Efforts to improve cultural understanding, furthermore, must be made at home as well as abroad. One worrying aspect of U.S. dominance in the world is that many young Americans seem to have lost their curiosity about other cultures. If U.S. citizens do not understand what is going on outside the United States, they are more likely to hold mistaken assumptions about foreign policy based on a U.S.-centric view of the world. The historian Niall Ferguson usefully reminds us of Seneca's prescient statement: "Wheresoever the Roman conquers, he inhabits." An unabashed neoimperialist, Ferguson points out that while British administrators went out to colonies for decades at a time, Americans seem to lose interest in countries and regions after a matter of months. At a time when the United States is assuming nation-building responsibilities, many of its young people have no idea that, say, Turks and Iranians are not Arabs or that most of the world's Muslims live in East, South, and Central Asia.


The United States must realize that the world is watching to see if America's military might will be matched by its efforts to repair damaged societies. To ensure the utmost is done to fulfill its humanitarian responsibilities, the United States should revitalize the Peace Corps. At the height of the Cold War, thousands of bright and adventurous young Americans chose to give two years of their lives to spread the knowledge of the English language around the world and assist in development. The experience they acquired created a vast repository of expertise for the country. Many newly returned Peace Corps volunteers took doctoral degrees in languages such as Persian, Arabic, Turkish, and Chinese. A number have risen to the highest ranks in the U.S. diplomatic service.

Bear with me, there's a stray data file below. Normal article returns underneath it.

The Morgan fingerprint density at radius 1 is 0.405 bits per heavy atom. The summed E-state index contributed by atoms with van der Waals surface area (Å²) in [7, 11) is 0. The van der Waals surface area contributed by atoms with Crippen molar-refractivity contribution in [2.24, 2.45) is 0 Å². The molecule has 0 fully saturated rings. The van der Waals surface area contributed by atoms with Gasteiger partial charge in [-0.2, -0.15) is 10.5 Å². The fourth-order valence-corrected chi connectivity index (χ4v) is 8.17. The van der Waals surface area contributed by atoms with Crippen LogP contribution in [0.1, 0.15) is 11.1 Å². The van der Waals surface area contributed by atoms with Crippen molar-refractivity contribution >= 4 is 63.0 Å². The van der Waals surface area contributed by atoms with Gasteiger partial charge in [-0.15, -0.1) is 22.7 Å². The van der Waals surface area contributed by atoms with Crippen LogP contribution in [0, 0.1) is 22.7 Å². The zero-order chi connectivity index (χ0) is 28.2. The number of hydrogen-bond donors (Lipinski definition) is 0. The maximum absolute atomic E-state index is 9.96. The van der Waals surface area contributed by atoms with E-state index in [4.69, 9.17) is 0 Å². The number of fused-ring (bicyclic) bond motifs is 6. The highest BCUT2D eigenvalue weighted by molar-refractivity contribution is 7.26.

First-rate local knowledge and linguistic expertise should be a precondition of a U.S. diplomat's posting overseas. Public and cultural diplomacy will be successful only if executed by skilled and committed people willing to spend many years abroad. Diplomacy is always a two-way street. To be effective, a diplomat should know the language, culture, and history of the country to which he or she is posted. He or she must be able to listen. The government should, therefore, increase fellowships in the study of strategic languages and more actively recruit young people with the requisite language skills into the diplomatic service.